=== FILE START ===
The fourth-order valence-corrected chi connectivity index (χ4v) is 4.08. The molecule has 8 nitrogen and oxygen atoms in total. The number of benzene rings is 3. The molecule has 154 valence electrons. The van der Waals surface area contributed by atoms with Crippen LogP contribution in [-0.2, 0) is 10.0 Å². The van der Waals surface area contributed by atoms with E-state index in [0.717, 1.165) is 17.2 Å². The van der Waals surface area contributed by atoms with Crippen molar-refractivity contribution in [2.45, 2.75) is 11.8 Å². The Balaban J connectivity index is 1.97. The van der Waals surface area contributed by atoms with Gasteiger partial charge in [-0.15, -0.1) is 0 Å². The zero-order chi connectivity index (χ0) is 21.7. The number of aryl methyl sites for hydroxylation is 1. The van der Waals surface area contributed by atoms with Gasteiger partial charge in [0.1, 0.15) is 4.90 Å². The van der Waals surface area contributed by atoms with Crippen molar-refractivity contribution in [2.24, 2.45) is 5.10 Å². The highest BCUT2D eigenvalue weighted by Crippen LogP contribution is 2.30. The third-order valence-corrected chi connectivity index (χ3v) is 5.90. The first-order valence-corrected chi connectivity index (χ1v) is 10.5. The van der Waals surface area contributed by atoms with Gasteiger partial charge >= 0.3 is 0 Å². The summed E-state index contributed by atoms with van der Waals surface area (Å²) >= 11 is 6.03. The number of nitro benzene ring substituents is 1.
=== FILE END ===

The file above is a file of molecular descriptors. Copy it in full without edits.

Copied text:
The fourth-order valence-corrected chi connectivity index (χ4v) is 4.08. The molecule has 8 nitrogen and oxygen atoms in total. The number of benzene rings is 3. The molecule has 154 valence electrons. The van der Waals surface area contributed by atoms with Crippen LogP contribution in [-0.2, 0) is 10.0 Å². The van der Waals surface area contributed by atoms with E-state index in [0.717, 1.165) is 17.2 Å². The van der Waals surface area contributed by atoms with Crippen molar-refractivity contribution in [2.45, 2.75) is 11.8 Å². The Balaban J connectivity index is 1.97. The van der Waals surface area contributed by atoms with Gasteiger partial charge in [-0.15, -0.1) is 0 Å². The zero-order chi connectivity index (χ0) is 21.7. The number of aryl methyl sites for hydroxylation is 1. The van der Waals surface area contributed by atoms with Gasteiger partial charge in [0.1, 0.15) is 4.90 Å². The van der Waals surface area contributed by atoms with Crippen molar-refractivity contribution in [2.24, 2.45) is 5.10 Å². The highest BCUT2D eigenvalue weighted by Crippen LogP contribution is 2.30. The third-order valence-corrected chi connectivity index (χ3v) is 5.90. The first-order valence-corrected chi connectivity index (χ1v) is 10.5. The van der Waals surface area contributed by atoms with Gasteiger partial charge >= 0.3 is 0 Å². The summed E-state index contributed by atoms with van der Waals surface area (Å²) >= 11 is 6.03. The number of nitro benzene ring substituents is 1.